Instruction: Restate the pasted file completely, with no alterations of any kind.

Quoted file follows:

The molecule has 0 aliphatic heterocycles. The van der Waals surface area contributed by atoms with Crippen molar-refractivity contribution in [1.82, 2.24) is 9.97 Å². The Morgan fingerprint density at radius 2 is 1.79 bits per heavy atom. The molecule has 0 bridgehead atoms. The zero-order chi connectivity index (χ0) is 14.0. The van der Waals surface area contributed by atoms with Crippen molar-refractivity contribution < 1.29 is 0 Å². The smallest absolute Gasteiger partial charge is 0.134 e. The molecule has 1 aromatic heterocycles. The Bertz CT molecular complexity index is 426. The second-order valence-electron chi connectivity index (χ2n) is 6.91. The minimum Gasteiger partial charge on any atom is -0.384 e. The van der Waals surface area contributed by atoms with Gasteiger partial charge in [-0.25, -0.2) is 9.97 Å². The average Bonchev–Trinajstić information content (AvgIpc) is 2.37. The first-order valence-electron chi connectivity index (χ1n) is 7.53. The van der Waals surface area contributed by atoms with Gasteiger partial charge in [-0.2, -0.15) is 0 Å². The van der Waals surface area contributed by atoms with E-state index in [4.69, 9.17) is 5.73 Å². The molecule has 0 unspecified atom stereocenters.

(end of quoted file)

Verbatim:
The molecule has 0 aliphatic heterocycles. The van der Waals surface area contributed by atoms with Crippen molar-refractivity contribution in [1.82, 2.24) is 9.97 Å². The Morgan fingerprint density at radius 2 is 1.79 bits per heavy atom. The molecule has 0 bridgehead atoms. The zero-order chi connectivity index (χ0) is 14.0. The van der Waals surface area contributed by atoms with Crippen molar-refractivity contribution < 1.29 is 0 Å². The smallest absolute Gasteiger partial charge is 0.134 e. The molecule has 1 aromatic heterocycles. The Bertz CT molecular complexity index is 426. The second-order valence-electron chi connectivity index (χ2n) is 6.91. The minimum Gasteiger partial charge on any atom is -0.384 e. The van der Waals surface area contributed by atoms with Gasteiger partial charge in [-0.25, -0.2) is 9.97 Å². The average Bonchev–Trinajstić information content (AvgIpc) is 2.37. The first-order valence-electron chi connectivity index (χ1n) is 7.53. The van der Waals surface area contributed by atoms with Gasteiger partial charge in [-0.2, -0.15) is 0 Å². The van der Waals surface area contributed by atoms with E-state index in [4.69, 9.17) is 5.73 Å². The molecule has 0 unspecified atom stereocenters.